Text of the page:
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Author Topic: Understanding Video  (Read 5466 times)
vandevanterSH
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« on: September 01, 2008, 11:45:59 AM »
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I just finished reading the "Understanding Video" mini-tutorial and it is excellent.  I have made a few attempts to understand what is going on in consumer video and gave up because of all of the variables made my eyes glaze over.  If I so desire, I now have enough information from reading Michael's  piece to know where to start to get involved with video.

Steve
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LughClyde
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« Reply #1 on: September 01, 2008, 04:22:02 PM »
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Nice article. I think it was at the right level for most still photographers who haven't touched video yet.

My only correction would be the definition of "High End". Those cameras that you put in that category are really the low end of pro video. The real high end goes a lot higher than those. You probably know that, but it is a good comparison with still equipment. Well, kind of...

One of the shocks of moving from still to video is the cost of video equipment. EVERYTHING seems to cost a LOT more in video than it does in still. I'm not sure why, but it may be a much lower demand. Hopefully when this convergence happens, it will drag down the cost of the video world.

I would like to second and emphasize a couple of your points that are much bigger jumps than most still photographers imagine.

One is the story telling. It is an absolute must in video and nothing we did in still prepares us for that. Oh we thought we were telling stories with still projects, but compared to video it was like telling a story with a few pretty phrases thrown together. We rarely ever did still photography to the level of full sentences. We never really got to the point of full paragraphs and certainly weren't at the level of chapters organized into a book. Still photography can only show frozen moments of any story. To tell a full and flowing story in video takes a very large learning curve. Yes, I know we all watch movies, but we don't do so in a way that analyzes them.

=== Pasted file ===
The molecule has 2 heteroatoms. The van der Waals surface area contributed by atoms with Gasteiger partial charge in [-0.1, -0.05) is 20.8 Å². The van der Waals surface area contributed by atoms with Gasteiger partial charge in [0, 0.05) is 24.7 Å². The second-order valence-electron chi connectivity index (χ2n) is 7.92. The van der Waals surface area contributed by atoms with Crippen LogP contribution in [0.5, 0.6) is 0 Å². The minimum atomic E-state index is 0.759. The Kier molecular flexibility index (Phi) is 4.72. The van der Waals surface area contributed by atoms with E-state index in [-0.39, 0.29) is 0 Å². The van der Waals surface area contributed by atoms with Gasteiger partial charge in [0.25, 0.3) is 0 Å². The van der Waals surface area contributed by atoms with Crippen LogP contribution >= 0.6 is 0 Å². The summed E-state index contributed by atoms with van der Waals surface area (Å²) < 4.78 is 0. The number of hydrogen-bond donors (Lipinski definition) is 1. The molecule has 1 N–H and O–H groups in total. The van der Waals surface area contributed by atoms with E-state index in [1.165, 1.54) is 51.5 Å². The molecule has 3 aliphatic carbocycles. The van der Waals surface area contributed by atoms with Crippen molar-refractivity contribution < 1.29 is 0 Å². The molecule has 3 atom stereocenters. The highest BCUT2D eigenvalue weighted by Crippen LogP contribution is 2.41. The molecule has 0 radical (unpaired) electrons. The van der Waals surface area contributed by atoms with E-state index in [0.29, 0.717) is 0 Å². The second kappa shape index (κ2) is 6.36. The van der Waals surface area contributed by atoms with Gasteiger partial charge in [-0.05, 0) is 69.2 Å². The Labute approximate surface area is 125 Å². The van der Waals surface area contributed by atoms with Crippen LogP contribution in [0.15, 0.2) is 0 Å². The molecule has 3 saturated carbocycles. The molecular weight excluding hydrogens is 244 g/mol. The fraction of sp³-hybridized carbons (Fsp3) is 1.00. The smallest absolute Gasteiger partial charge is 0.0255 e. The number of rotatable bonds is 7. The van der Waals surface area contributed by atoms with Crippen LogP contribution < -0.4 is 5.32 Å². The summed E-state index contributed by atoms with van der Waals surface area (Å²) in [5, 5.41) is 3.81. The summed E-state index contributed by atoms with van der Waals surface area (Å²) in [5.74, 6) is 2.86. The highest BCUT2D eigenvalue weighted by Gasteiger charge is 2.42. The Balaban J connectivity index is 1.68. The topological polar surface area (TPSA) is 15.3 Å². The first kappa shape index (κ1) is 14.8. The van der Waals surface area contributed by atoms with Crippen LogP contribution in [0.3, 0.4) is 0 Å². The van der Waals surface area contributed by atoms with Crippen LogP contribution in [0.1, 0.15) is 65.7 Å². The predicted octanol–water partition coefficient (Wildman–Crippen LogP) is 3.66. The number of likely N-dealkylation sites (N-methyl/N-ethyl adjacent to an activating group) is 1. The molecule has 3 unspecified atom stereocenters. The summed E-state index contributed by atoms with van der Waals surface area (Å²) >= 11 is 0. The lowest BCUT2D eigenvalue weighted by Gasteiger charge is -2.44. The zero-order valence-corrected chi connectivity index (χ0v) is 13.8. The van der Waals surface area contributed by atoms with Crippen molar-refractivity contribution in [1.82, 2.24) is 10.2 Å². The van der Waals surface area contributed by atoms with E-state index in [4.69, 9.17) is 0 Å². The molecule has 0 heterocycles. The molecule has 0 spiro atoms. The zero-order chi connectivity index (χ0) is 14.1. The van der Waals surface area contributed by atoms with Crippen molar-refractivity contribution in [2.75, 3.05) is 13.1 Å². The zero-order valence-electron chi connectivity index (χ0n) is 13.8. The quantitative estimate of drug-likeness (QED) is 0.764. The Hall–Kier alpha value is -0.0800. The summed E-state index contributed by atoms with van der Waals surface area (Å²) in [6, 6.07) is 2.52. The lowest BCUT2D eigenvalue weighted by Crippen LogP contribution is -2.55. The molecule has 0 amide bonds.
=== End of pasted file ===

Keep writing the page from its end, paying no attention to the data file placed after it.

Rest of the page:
The other point I'm seconding it that of sound. We do underestimate that in video and have to learn the hard way how important it is. Capturing it and editing is another learning curve for still photographers. It gets even more complex when you realize how critical sound is to the story telling.

Good article,
Clyde
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Mike W
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« Reply #2 on: September 01, 2008, 04:45:07 PM »
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I loved it, I've been a interested spectator of the whole convergence thing and this sums up a lot of important aspects. I can imagine a lot of people getting interested in video after reading this article.

Michael, great job.
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thewanderer
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« Reply #3 on: September 02, 2008, 12:11:10 AM »
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it answerd a lot of the techno stuff and put in perspective some of the finer points for sure,, i looked into thinking about adding video to my activiites but got overwhelmed by the terminology an what was needed and what people tell you, this was nice and concise.. i do wildlife photogoraphy, and thought about getting one of the hd handhelds for the 1200 price range adn strpping to the tripod while i shot still, but so many times i need and use a 600,  and the range of the digigtal video wouldnt be enough, or useful,